Barbora Krejcikova rallied from a set down to upset World No.1 and top seed Iga Swiatek 5-7, 7-6(4), 6-3 in a thrilling championship at the Agel Open.

Krejcikova handed Swiatek only her second career defeat in 12 tour-level singles finals, and first in three years. She had to do it the hard way. Krejcikova trailed 5-1 in the opening set, and though she couldn't turn the set all the way around, eventually won the match in a staggering 3 hours and 16 minutes.

Words from the winner: "It was a big match, I think, for both sides," Krejcikova said after the match. "We played amazingly. We gave an amazing show to the fans, so I'm really happy with that and with the way I have performed. It's always great to be a winner in your home country.

"It's a huge victory ... It's one of the one of the biggest match that I ever played. The atmosphere was just very energetic and very unbelievable for both sides. It's really one of the top matches that I think I ever played in my life."

Ostrava: Krejcikova defeats World No.1 Swiatek in gripping final

Turning point: After losing an opening set that neared 80 minutes, Krejcikova led for much of the second set after she broke Swiatek's serve for a third time in the first game. However, the World No.1 got the break back for 4-4, and was twice a game away from victory prior to the tiebreak. 

Swiatek was also two points from an eighth title of the season with Krejcikova serving at 30-30 in the 12th game. Coming through that hold, though, was the springboard the Czech needed to force a third. She won the first four points of the tiebreak, and six of the first seven -- giving her more than enough cushion when Swiatek erased her first three set points. 

Neither woman faced break point over the first seven games of the final set, and Krejcikova struck first with a love break to serve for the match. Having lost just two points on serve before then, the 2021 Roland Garros champion was forced to find her best form to seal her fifth career Hologic WTA Tour title.

Swiatek played inspired tennis to save five championship points, but a seventh ace handed the Czech the championship. 

Facing Swiatek's last stand, Krejcikova stayed calm.

"I was just telling myself to keep going," she said. "She's a great champion. She's a great player, so I was expecting that she's not going to give it to me easy. So I was just like, 'OK, keep going. It's going to be fine. You're going to you're going to get your chance. You're going to make it,' so that was my inner voice."

Marathon woman: The match equals Angelique Kerber's triumph over Kaja Juvan in Strasbourg, France in May as the longest championship match of 2022 so far.

It's also Krejcikova's second three-plus hour victory in as many weeks. She won a 3-hour, 23-minute semifinal match against Belinda Bencic last week en route to the title in Tallinn, and the resurgent Czech has now won nine straight matches.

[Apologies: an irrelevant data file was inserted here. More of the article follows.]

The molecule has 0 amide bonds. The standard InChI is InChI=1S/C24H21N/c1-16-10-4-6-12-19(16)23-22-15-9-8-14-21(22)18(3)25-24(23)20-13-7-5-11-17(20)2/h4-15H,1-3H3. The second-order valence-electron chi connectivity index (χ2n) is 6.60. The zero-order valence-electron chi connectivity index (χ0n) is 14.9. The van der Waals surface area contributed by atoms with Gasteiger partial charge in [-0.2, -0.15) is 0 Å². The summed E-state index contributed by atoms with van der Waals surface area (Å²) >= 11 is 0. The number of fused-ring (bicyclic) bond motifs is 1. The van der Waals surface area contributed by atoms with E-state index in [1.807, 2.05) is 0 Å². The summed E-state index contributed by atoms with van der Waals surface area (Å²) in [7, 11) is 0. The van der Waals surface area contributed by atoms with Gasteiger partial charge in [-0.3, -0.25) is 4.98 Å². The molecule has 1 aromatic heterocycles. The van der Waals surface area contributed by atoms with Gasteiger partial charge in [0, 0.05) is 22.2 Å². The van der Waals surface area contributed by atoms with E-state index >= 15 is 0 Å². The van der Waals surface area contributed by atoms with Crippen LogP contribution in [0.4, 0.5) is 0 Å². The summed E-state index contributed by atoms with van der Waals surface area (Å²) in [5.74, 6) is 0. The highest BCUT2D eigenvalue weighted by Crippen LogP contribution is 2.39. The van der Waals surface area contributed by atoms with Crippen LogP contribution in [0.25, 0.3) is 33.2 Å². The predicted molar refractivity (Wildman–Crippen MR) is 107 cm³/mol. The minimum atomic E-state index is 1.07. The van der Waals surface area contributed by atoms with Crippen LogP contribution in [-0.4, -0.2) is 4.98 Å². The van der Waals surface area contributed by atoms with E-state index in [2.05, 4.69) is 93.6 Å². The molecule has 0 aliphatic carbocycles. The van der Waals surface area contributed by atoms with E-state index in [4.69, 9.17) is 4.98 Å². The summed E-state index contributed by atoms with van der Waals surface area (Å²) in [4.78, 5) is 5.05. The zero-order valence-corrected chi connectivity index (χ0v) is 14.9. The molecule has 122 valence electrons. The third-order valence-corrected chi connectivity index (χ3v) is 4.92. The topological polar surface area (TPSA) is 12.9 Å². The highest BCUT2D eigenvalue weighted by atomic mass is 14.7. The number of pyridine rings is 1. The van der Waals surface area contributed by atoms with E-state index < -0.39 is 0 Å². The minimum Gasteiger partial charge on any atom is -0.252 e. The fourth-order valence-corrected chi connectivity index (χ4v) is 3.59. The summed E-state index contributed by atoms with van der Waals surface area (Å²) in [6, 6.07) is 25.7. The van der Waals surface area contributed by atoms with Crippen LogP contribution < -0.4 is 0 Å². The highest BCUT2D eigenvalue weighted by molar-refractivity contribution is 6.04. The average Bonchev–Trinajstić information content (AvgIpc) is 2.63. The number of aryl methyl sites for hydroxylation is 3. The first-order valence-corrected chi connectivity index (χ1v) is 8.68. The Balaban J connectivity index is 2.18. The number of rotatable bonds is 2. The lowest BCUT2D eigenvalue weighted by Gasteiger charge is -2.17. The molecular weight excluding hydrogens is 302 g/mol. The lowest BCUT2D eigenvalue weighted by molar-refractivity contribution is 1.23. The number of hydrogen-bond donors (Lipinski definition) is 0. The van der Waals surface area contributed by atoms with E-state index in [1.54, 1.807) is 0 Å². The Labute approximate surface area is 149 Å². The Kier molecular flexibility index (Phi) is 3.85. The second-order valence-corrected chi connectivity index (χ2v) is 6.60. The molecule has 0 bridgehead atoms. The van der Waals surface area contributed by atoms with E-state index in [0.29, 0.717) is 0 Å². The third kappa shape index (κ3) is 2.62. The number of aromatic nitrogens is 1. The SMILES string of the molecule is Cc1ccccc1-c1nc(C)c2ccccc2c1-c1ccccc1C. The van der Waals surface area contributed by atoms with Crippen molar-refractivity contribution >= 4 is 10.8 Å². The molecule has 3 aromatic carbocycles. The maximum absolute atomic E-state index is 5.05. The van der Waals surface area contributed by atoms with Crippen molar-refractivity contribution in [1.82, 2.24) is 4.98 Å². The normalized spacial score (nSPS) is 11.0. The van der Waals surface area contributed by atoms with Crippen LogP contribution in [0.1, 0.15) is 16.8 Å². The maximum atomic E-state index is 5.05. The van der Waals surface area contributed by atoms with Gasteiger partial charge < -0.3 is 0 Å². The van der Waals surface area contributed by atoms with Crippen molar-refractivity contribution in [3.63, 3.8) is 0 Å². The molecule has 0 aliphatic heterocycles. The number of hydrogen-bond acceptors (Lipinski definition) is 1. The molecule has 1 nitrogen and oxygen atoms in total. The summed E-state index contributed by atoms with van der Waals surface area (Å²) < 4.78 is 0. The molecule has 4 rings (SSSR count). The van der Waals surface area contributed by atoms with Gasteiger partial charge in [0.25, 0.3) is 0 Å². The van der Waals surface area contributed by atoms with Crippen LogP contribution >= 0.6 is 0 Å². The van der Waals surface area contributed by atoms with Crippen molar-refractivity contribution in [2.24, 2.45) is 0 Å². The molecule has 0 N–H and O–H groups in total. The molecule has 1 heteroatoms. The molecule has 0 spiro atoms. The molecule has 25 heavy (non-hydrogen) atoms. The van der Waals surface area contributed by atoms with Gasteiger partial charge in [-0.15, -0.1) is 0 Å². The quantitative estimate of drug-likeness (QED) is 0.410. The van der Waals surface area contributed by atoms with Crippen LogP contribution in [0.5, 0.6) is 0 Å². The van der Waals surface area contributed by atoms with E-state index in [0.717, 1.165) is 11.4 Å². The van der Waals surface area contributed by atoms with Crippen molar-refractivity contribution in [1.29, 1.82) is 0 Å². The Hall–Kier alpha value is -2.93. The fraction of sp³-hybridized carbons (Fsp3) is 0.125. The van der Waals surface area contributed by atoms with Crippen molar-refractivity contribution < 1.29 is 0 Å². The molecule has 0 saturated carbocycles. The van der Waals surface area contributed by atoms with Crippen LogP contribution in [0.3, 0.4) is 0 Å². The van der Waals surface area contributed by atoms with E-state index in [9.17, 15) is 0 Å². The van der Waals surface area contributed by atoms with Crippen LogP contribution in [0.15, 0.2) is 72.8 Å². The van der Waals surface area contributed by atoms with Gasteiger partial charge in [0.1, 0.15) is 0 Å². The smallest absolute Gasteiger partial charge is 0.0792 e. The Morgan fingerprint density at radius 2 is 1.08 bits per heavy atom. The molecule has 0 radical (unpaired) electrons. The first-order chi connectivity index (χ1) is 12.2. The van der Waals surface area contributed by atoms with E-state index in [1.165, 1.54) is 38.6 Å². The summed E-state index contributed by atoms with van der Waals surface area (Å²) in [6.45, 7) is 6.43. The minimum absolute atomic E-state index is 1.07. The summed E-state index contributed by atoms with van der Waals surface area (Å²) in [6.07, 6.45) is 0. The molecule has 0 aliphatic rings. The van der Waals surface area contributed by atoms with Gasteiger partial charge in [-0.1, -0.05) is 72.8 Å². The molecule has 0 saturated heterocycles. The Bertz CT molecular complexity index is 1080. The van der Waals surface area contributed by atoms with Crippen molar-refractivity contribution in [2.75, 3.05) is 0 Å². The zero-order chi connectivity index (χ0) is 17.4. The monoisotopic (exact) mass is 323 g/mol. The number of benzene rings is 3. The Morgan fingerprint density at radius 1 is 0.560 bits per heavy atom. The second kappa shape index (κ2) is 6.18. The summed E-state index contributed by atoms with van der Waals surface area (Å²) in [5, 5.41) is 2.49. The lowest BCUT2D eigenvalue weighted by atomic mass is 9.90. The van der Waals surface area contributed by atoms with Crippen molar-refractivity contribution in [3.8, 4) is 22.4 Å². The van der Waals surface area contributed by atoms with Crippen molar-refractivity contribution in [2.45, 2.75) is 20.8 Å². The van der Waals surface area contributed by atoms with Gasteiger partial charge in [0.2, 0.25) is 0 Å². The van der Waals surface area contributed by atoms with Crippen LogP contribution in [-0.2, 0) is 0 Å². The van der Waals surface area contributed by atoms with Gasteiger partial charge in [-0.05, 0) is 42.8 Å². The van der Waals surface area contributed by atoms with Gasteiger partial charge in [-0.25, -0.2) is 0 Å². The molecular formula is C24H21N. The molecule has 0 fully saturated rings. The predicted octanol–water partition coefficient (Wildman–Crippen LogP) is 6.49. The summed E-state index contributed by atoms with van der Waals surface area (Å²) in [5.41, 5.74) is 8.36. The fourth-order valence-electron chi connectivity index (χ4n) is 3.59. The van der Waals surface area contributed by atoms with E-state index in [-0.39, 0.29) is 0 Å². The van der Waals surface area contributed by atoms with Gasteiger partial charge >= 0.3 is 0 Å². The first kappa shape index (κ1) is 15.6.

"I had a really tough two weeks, but two very nice trophies at the end," Krejcikova said. "My game is improving and I'm really happy with that. I'm working very hard every day to get better every single time. I'm just very happy that things are clicking together and improving and and I can play the biggest matches with the biggest players."

Caty McNally, Alycia Parks win first team doubles title 

They had excellent singles efforts in Ostrava, and Americans Caty McNally and Alycia Parks will also be leaving the Czech Republic with the doubles champions' hardware. The duo were 6-3, 6-2 winners over No. 3 seeds Erin Routliffe and Alicja Rosolska in Sunday's final for their first doubles title as a pair.

An on-site doubles pair that were one of the last teams accepted into the field, the unseeded Americans beat three seeded teams in four matches: In the quarterfinals, they upset No. 1 seeds Desirae Krawczyk and Demi Schuurs, and came from a set down in their semifinal win over No. 4 seeds Kirsten Flipkens and Laura Siegemund.

"I was heading for heading out to practice maybe one of the first days we were here and Alycia waved at me, but I didn't think she was ... so I just kept walking," McNally recalled after the match. "She ran after me, and she's like, 'You wanna play doubles?' I was like, 'You know, it kind of depends on how I do in singles, but yeah, we can sign up together. Let's see. Let's see if we get in.'

"We end up getting in. We both had really great weeks in singles and it's been a great week in doubles winning the title. For the first time playing together, I think we gelled pretty well."

It's Parks' first WTA title of any kind and McNally's sixth in doubles; this year, she's reached four finals with three different partners, and also won St. Petersburg with Anna Kalinskaya in February. 

In singles, both Americans qualified for the WTA 500 event and reached the quarterfinals.